By Lydia Burdorf
Early December of 2022 in the middle of the night, I walked the 10 miles from Baker’s Beach to my apartment in The Mission District of San Francisco. It was a full moon and the clouds had just poured rain throughout the city. The moonlight reflected off the wet pavement and danced along the glassy storefronts. I cried to the moon like she was my mother and painted my name like a trail of breadcrumbs on mailboxes and streetlamp posts. I watched as the self driving cars repeatedly circled a block in the Haight. I bled my broken heart out into a pond in Golden Gate Park and patched it up with mud from Hippy Hill. A stranger handed me a can of spraypaint. I watched people drunkenly walk from club to club in the Castro. I finally found my street at 4 am.
A year ago I would have never dreamed of doing this. Last year I was trapped inside my house with a fear that lasted a couple months, I only went out to go to work. Taking a walk around my block was a nightmare of men staring at my body and telling me what they thought of it. Everyday that I have walked down a city block since I was twelve years old I have experienced some type of harassment. Every woman I know would tell you the same. We are yelled at in the street, we are followed home, we are grabbed, we are exposed to stranger’s bodies. I am unable to exist in public without being reminded that I am an object for sex.
It seems like there are only a couple of options for women. One is to lock ourselves away, never to enter the commons without a chaperone, only going out alone to places with a fee to enter and taking a taxi home. This option is giving in to male dominance by submitting to a man for protection. It is giving in to consumerism as an escape from a world that degrades women openly in public, instead accepting degradation in a more private yet totally twisted way.
I lived my life this way for a long time, wishing I could walk to the corner store to get a cold soda on a hot summer night or giving into advances from men because I knew they were my ticket into the public sphere.
I believe that the world is this way for women because of the way we left the domestic sphere. It was not just scarily recent but also through work. We started leaving our houses because men in positions of power saw us as a means to make themselves more money. Women did not leave their position as the head of the home out of a newfound respect men had for women, but because we were seen as a commodity. So now everyday I walk down the street I am being consumed.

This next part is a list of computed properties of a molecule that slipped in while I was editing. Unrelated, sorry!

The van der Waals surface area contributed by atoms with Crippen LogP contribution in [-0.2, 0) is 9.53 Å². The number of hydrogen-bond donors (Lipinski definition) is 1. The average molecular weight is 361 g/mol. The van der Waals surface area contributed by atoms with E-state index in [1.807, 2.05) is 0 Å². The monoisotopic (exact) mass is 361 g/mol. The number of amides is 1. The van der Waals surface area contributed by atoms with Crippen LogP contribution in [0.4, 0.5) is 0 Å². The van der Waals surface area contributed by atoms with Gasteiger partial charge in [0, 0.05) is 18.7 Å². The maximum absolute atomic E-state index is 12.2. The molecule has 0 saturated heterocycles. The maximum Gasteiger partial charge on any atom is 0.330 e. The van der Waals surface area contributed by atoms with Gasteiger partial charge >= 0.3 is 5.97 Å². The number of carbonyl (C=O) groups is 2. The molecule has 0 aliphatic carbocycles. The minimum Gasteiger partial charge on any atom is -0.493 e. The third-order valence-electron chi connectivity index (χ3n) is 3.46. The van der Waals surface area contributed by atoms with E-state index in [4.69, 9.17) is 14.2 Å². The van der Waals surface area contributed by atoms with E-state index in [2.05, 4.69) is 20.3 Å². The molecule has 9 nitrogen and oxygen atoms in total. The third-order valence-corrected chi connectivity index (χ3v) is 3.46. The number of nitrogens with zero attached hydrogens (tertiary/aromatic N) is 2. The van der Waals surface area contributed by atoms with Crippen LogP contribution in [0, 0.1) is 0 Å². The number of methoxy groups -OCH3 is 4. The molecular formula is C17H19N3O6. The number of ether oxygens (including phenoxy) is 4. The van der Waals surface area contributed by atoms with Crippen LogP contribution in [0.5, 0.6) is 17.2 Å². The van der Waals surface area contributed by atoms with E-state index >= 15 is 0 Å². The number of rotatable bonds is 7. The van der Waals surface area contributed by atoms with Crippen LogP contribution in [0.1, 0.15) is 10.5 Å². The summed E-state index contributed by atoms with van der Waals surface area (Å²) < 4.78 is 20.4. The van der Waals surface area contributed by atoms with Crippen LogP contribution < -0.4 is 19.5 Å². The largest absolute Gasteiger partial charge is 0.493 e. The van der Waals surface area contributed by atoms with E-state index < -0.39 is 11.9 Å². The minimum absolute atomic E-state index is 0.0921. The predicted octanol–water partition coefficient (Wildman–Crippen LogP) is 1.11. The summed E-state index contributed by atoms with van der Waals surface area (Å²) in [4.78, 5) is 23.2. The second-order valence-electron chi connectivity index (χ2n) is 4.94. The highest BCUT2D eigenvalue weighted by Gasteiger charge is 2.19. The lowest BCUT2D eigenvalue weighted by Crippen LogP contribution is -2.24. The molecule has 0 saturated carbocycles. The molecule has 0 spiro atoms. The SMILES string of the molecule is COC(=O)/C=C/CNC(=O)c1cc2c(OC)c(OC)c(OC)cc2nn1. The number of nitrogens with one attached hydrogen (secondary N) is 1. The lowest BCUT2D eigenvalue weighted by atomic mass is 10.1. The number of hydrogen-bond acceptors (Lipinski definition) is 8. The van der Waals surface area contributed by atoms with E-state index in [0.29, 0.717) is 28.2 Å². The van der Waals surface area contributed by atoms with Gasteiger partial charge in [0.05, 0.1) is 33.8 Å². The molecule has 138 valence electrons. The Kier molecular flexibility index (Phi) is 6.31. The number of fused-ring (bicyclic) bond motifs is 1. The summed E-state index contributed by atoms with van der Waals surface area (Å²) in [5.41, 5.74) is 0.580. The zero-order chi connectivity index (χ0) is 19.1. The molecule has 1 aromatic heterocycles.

I think the way to remedy this is to create an enitrely different position for ourselves outside of our homes.
One day after my many months of self afflicted isolation, I walked into the Long Haul Infoshop. I was not met with arms wide open or by a community of women or anything simple or easy. I met a ton of neurotic anarchists who were almost entirely men many years my senior. I walked into Thrillhouse Records and met a ton of angry chainsmoking punks. I walked into Adobe Books and met painstakingly secretive graffiti artists and pretentious noise musicians.
Its a strange thing, being known and knowing people is very different than being their friends. But I have learned that meeting a group of people at one of these community spaces and learning their names, asking about their lives; you will suddenly be invited to all of their projects, shows, or art parties. Artists and people who work in mutual aid need people to support them and also to help them do cool shit. Say yes and show up, be courteous, don’t cause drama and these people will love you and want to support you because you supported them.
Walking around in public is suddenly a bit less scary when there is a chance of seeing a familiar face. Coming home late at night and seeing my friends scribbles on all the bus stops feels like a reminder that I am cared for and can be protected. Knowing that I have a place I can go to escape the chaos of the outside world for just a second gives me the courage to take it on.
Leaving my house and doing the scary, yet oh so simple thing of speaking to a couple of strangers gave me the ability to become an active community member. This gives me a place in public where I am respected, have my own power, and can be unafraid. And when I am treated terribly by men in these spaces, I have people who back me up. When you find spaces outside of your or your friends homes that empower you, eventually you will get to a place where you simply are empowered everywhere you go.
Yes all of these places are crawling with older men, I totally can’t stand it half of the time. But, the dream of a girl gang that slits the throats of men who dare to look at us the wrong way isn’t coming true fast enough (and has so much potential for terfdom). Surprisingly, I have found, being the youngest person and also the only woman in the room I am able to hold quite a bit of power. So I am asking you, reader, if you are currently locking yourself away from the outside world out of fear of harassment please come outside. Find communities to be a part of that will offer you the respect and empowerment you deserve. The more of you who answer my call the less space older entitled men will have at these places. It is hard work to turn a strange place into a known one but I promise it is worth it.
I hope to see you sometime! Maybe at a record store, the library, or maybe just walking down the street.